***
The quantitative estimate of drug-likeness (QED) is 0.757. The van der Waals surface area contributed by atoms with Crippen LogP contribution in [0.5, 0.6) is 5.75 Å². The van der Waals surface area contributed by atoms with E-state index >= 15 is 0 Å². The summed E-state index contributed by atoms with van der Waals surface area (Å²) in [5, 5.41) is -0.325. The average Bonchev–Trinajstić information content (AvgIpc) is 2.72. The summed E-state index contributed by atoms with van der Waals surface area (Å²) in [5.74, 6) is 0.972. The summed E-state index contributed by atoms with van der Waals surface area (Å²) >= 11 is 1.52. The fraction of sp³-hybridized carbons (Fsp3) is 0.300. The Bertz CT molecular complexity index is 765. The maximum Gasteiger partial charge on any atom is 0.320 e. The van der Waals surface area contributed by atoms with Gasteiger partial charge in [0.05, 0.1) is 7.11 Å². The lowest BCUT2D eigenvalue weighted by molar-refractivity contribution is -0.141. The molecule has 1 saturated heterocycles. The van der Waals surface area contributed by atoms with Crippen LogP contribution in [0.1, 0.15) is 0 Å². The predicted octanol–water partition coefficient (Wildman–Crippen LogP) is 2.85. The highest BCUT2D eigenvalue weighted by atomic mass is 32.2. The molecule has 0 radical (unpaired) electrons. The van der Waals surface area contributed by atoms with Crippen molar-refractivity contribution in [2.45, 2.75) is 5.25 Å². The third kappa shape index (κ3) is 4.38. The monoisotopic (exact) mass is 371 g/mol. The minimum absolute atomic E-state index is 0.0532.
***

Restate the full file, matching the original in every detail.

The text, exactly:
The quantitative estimate of drug-likeness (QED) is 0.757. The van der Waals surface area contributed by atoms with Crippen LogP contribution in [0.5, 0.6) is 5.75 Å². The van der Waals surface area contributed by atoms with E-state index >= 15 is 0 Å². The summed E-state index contributed by atoms with van der Waals surface area (Å²) in [5, 5.41) is -0.325. The average Bonchev–Trinajstić information content (AvgIpc) is 2.72. The summed E-state index contributed by atoms with van der Waals surface area (Å²) in [5.74, 6) is 0.972. The summed E-state index contributed by atoms with van der Waals surface area (Å²) >= 11 is 1.52. The fraction of sp³-hybridized carbons (Fsp3) is 0.300. The Bertz CT molecular complexity index is 765. The maximum Gasteiger partial charge on any atom is 0.320 e. The van der Waals surface area contributed by atoms with Gasteiger partial charge in [0.05, 0.1) is 7.11 Å². The lowest BCUT2D eigenvalue weighted by molar-refractivity contribution is -0.141. The molecule has 1 saturated heterocycles. The van der Waals surface area contributed by atoms with Crippen LogP contribution in [0.1, 0.15) is 0 Å². The predicted octanol–water partition coefficient (Wildman–Crippen LogP) is 2.85. The highest BCUT2D eigenvalue weighted by atomic mass is 32.2. The molecule has 0 radical (unpaired) electrons. The van der Waals surface area contributed by atoms with Crippen molar-refractivity contribution in [2.45, 2.75) is 5.25 Å². The third kappa shape index (κ3) is 4.38. The monoisotopic (exact) mass is 371 g/mol. The minimum absolute atomic E-state index is 0.0532.